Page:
Corporate America is starting to brace for a recession. Economic bellwether FedEx
(FDX) stunned Wall Street last week with a massive earnings warning and tepid outlook for the global economy.
FedEx’s bad news overshadowed a more promising development on Thursday, the agreement between railroad operators and unions to avoid what could have been a crippling freight rail strike.
Still, investors remain nervous about the health of the railroad business, a sign of the jitters about the overall economy. Shares of top rail operators Union Pacific
(CSX) and Norfolk Southern
(NSC) are down sharply this year. Even Warren Buffett’s Berkshire Hathaway
(BRKB), which owns Burlington Northern Santa Fe, has taken a dip lately.
But FedEx isn’t the only company sounding the recession alarm bell. In an unusually dour earnings call earlier this month, the CEO of high-end furnishings retailer RH
(RH) (aka Restoration Hardware) said that “anybody who thinks we’re not in a recession is crazy” and added that the housing market is in a downturn that is “just getting started.”
The chief financial officer of Best Buy
(BBY) said at the end of August that he expects sales growth will continue to slow. And while the company avoided using the term recession, Best Buy
(BBY)’s CFO did say there is “a belief that the current macro environment trends could be even more challenging … for the remainder of the year.”
The CEO of PVH
(PVH), which owns the Tommy Hilfiger and Calvin Klein brands, noted in the company’s late August earnings call that, “high gas prices and other inflationary pressures began to affect consumer discretionary spending,” during the summer, adding that the shift “was most pronounced for us in the middle-income and value consumer in North America.”
Chip equipment leader Applied Materials
(AMAT) noted in an earnings call last month that some of its semiconductor customers are in slowdown mode “as macro uncertainty and weakness in consumer electronics and PCs causes these companies to defer some orders.”
These are ominous signs. And even more companies are likely to reference the slowing economy — some execs may even dare to use the R-word — in the coming weeks. Most of Corporate America operates on a calendar year schedule for earnings, which means they will report third quarter results in October.
Tech titans Apple
(AAPL) and Microsoft
(MSFT), streaming leader Netflix
(NFLX), consumer products stalwarts Coca-Cola
(KO) and Procter & Gamble
(PG), restaurant chains McDonald’s
(MCD) and Chipotle
(CMG) and banking leaders JPMorgan Chase
(JPM) and Goldman Sachs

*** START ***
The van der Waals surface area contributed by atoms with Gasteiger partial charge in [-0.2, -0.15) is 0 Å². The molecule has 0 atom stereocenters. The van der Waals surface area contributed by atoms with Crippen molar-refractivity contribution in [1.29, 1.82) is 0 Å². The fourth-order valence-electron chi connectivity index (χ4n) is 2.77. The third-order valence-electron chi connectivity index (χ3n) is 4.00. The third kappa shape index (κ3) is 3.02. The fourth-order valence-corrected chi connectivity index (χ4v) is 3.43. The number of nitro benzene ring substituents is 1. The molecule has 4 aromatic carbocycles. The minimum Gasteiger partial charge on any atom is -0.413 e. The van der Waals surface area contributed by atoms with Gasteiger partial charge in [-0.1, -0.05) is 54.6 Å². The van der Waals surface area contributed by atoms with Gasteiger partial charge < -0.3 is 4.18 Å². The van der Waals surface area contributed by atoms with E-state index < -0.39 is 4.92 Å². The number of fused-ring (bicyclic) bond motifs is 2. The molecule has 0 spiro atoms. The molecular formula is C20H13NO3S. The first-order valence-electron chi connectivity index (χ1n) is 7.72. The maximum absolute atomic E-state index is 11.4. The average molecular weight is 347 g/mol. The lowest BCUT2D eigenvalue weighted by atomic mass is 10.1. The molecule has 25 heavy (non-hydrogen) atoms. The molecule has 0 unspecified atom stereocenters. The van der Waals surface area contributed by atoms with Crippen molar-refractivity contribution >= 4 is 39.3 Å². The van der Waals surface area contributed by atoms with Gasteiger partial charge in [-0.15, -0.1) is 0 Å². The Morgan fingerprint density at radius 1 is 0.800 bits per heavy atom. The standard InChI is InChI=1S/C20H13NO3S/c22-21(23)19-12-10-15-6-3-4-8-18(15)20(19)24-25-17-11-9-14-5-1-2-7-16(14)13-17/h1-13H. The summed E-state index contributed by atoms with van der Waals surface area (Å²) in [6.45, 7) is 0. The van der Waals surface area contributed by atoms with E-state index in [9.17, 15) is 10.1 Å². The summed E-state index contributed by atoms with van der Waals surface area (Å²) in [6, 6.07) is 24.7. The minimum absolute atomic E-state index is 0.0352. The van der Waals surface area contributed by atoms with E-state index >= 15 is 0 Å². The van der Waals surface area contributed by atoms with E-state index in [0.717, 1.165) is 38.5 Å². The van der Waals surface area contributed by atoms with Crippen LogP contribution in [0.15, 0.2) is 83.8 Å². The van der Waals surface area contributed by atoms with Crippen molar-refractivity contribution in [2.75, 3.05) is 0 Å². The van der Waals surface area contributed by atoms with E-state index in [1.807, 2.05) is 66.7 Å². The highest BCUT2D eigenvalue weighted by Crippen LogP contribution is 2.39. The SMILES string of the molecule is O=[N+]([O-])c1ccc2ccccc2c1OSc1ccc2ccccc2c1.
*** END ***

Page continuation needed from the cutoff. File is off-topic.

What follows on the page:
(GS) are just a few of the blue chips that will give financial updates next month.
The change in sentiment has been dramatic. According to estimates tracked by FactSet, as recently as June 30 earnings for the third quarter were expected to rise by nearly 10% from a year ago.
But as companies and analysts have cut their outlooks, forecasts now call for just a 3.5% profit increase. That would be the worst quarter for earnings since a 5.7% decrease in the third quarter of 2020, when the economy was reeling from Covid-imposed lockdowns.
FactSet senior earnings analyst John Butters noted that the magnitude of the change in earnings estimates is the biggest since the second quarter of 2020, which is when many companies first went into shutdown mode.
Aggressive rate hikes by the Federal Reserve, which are expected to continue with the Fed likely raising rates sharply again later this week, are also stoking the recession fears.
What’s more, other global central banks, including the European Central Bank and Bank of England, are now in tightening mode too. That adds to the risk that a global spike in rates will lead to a further slowdown in earnings, consumer spending and the overall economy.
“Sentiment and market momentum have turned decidedly negative,” said Mark Hackett, chief of investment research at Nationwide, in a report last week. “Earnings fears have now joined inflation and the Fed at the front of mind of investors.”
Hackett added that “growth expectations continue to moderate” and that CEOs and small businesses are increasingly worrying about a recession.
It’s worth noting that not all recessions are “Great Recessions” like 2008. The US economy had far more modest downturns in 1990 after oil prices spiked during the first Gulf War as well as in 2001 following the implosion of the dot-com bubble. And the Covid recession of 2020 lasted just two months, the briefest downturn on record.
There is one possible bright spot. The US housing market, despite concerns about surging prices and soaring mortgage rates, is expected to slow but not crash like it did during the subprime crisis of 2007 and 2008.
Executives at companies such as construction equipment giant Deere
(DE), home improvement retailers Home Depot
(HD) and Lowe’s
(LOW) and appliance maker Whirlpool
(WHR), have acknowledged in conference calls that while a short-term softening of demand for housing is likely, another massive bubble burst doesn’t appear to be in the cards.